Westport And The Gulf

As senior vice president of Keep America Beautiful — and managing director of its signature program, the Great American Cleanup — Westporter Gail Cunningham Coen is intimately familiar with the Gulf Coast.  She spent time there following Katrina; she’s made many friends, and even hosted a Mississippi mayor in her Compo Beach home.

Gail Cunningham Coen enjoying a boat ride with Mayor Chipper McDermott of Pass Christian, Mississippi. Note the huge, clean wake behind them.

Now Gail is back on the Gulf Coast.  After 5 public space restoration and beautification projects in Mississippi Gulf during the last 5 years, she’s embarked on a new challenge:  helping her beloved shoreline communities recover from an almost incomprehensible tragedy.

Which includes spreading the word that the BP oil spill is, in many ways, not like the media has portrayed.

“The oil has so far stayed way out in the Gulf,” she told “06880” this weekend.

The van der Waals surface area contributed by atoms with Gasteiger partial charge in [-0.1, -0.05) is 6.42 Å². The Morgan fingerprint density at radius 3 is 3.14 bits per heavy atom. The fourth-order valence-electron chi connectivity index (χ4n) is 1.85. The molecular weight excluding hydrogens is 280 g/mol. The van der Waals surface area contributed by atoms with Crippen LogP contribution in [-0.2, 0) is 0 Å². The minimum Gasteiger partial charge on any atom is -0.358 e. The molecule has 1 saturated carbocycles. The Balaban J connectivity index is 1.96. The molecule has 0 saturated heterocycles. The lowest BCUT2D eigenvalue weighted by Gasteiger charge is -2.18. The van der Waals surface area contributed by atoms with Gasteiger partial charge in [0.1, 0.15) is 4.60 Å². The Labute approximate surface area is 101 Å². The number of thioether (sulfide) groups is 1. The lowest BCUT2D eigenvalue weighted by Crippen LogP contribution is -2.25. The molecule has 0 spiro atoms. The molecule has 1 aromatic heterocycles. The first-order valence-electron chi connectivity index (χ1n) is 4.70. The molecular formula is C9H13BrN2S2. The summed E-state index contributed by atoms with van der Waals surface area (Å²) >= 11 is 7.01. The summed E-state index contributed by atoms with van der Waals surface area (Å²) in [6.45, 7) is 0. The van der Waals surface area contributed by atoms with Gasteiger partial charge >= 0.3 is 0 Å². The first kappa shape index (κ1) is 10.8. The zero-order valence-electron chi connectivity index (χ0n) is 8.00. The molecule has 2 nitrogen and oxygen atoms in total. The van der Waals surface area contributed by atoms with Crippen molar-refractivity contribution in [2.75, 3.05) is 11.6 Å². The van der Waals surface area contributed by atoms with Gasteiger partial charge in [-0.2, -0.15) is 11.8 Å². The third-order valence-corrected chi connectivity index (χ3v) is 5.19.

“The beaches in Mississippi are clear, clean and beautiful.  The Mississippi Sound looks and feels much like Long Island Sound.  It has tides and clear, warm water, broad beaches and soft sand.”

Keep America Beautiful has provided Glad trash bags to its affiliates along the entire coast — all the way to Florida — for beach cleanup before any possible oil landfall (making flotsam and jetsam easier to handle if it does occur).

Fishermen have been hired for up to $5,000 per boat — per day — to guard the booms and look for oil.  Early each evening, they return to harbor in armada-like fashion.